Subject: I have found a CD that I think you would enjoy
Genres: Dance & Electronic, Pop, Rap & Hip-Hop
Earlier in the '90s, if the beats were funky, the scratching ferocious, and the rapping mediocre (or nonexistent) you could bet pound notes to crumpets you were listening to U.K. hip-hop. While U.S. hip-hop had gotten s-l-... more »
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Earlier in the '90s, if the beats were funky, the scratching ferocious, and the rapping mediocre (or nonexistent) you could bet pound notes to crumpets you were listening to U.K. hip-hop. While U.S. hip-hop had gotten s-l-o-w and low (the better to accommodate its increasingly acrobatic wordplay), in Britain rock-the-house values still persisted. So now that fresh beats and turntablism have made a comeback stateside, old-skool Brit revivalists like the Wiseguys (a.k.a. Touche, a.k.a. Theo Keating) suddenly sound of the moment. On The Antidote, his sophomore effort, this wiseguy comes correct with an album that splits the difference between Fatboy Slim and Black Eyed Peas. The first single and second track, "Ooh La La," which accompanied a popular Budweiser commercial in Britain, boasts a chunky beat and a simple, mindless hook, setting the pattern that the rest of the album follows. It's a surefire formula, and Touche does it better than most--though a bit more of the fervid scratching that animates the leadoff track, "Re-introduction," might have made this Antidote even more soothing. --Jeff Salamon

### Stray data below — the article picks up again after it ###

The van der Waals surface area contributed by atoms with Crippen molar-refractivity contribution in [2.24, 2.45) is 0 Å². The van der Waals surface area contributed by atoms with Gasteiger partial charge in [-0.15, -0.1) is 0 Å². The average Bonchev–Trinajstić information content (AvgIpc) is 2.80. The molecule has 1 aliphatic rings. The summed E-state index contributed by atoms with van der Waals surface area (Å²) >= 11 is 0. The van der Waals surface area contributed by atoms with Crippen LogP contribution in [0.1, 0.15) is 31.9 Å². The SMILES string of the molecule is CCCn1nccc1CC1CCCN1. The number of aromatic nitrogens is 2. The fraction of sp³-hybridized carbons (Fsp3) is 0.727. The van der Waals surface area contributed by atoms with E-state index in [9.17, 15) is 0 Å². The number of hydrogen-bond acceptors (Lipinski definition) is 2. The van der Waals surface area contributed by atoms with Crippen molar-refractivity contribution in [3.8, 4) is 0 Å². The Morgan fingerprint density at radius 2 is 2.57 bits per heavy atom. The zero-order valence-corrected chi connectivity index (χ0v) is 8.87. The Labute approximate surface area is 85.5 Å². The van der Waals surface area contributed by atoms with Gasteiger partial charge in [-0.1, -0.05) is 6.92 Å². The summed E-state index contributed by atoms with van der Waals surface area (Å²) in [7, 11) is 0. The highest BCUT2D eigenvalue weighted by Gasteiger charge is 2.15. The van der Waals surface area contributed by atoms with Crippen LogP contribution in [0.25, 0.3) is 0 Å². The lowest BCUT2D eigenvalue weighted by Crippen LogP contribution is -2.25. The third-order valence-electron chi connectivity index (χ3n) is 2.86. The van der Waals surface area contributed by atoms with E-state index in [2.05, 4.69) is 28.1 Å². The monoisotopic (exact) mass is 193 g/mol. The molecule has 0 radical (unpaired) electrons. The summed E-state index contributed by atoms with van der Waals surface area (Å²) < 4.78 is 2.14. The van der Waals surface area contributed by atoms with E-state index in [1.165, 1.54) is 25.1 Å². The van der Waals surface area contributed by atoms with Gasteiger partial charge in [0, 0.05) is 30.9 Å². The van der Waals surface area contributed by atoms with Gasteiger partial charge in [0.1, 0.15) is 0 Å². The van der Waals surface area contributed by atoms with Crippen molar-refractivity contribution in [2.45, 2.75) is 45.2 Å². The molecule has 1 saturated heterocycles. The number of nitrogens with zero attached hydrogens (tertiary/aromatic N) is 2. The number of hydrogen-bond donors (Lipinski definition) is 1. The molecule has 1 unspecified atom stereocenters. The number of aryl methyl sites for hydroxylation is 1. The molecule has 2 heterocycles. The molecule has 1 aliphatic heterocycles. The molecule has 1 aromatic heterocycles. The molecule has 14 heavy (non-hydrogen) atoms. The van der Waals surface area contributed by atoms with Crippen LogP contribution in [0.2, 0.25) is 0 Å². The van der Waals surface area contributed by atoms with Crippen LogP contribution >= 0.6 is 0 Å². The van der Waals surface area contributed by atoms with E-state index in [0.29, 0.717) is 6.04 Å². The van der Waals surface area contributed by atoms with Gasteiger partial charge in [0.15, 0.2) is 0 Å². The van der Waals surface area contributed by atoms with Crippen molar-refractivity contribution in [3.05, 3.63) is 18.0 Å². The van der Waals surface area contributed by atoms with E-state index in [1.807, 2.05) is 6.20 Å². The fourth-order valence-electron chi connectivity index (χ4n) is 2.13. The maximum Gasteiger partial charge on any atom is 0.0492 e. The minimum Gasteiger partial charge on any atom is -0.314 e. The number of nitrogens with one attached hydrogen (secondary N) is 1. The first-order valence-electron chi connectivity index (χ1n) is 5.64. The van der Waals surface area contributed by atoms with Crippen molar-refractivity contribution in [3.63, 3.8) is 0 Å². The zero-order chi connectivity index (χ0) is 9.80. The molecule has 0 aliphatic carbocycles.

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Member CD Reviews
Toni G. (ToniG) from WATERFORD, CT
Reviewed on 8/11/2006...
Great tech dance music
Wow wow wow! Downbeat awesomness
E. Boeder | San Francisco, CA | 06/05/2009
(5 out of 5 stars)
"If you like Fatboy Slim, you probably will like this cd. But if you like Kruder & Dorfmeister, you probably will love it. The whole cd isn't like "Start the Commotion"; it's better. Jazzy, funky, rappy downbeat chill grooves for a hot summer afternoon. Cruise with the top down, have a sip of water, and realize with talented artists out there bringing it like this to their audiences, life is good! thank you thank you"
B. Gotsch | 08/14/2009
(5 out of 5 stars)
"I really like this refreshing album and I am very surprised at all the negative reviews.
I have to wonder if the negative reviews come from Americans who are unfamiliar with the British dance scene. This album is very colorful, with all sorts of diverse elements. The hip hop is styled towards what I consider "real hip hop", which is sample-based hip hop. You know, funk and soul samples? Breaks? I suppose that a person who considers 50 cent to be a shining example of hip hop will find this hip hop disapointing.
What I love about this album is that it is filled with samples. Samples of Indians chanting, samples of Easy Listening Music, classic rock samples, classic hip hop samples, etc. Its like the artists went to a thrift store and bought up a bunch of vinyl records, which I'm sure they did, and then they just sampled odd bits here and there. I consider this to be resourceful and clever.
I knew before buying this album that it was characterized as "big beat", a type of dance music prevalent around 1997+ in the UK (Fatboy Slim). Big beat was just a newer, faster version of hip hop, which had always been popular in the UK.
If you look at the late '80s and early 90's UK dance scene, you will find all sorts of eclectic music such as this being mixed together. Hip hop following a reggae tune, following an acid house tune, etc.
If you bought this cd because you liked a 10 second sound bite on a commercial, then I guess you get what you deserve. You want all the songs to sound just like that 10 second sound bite? How boring..."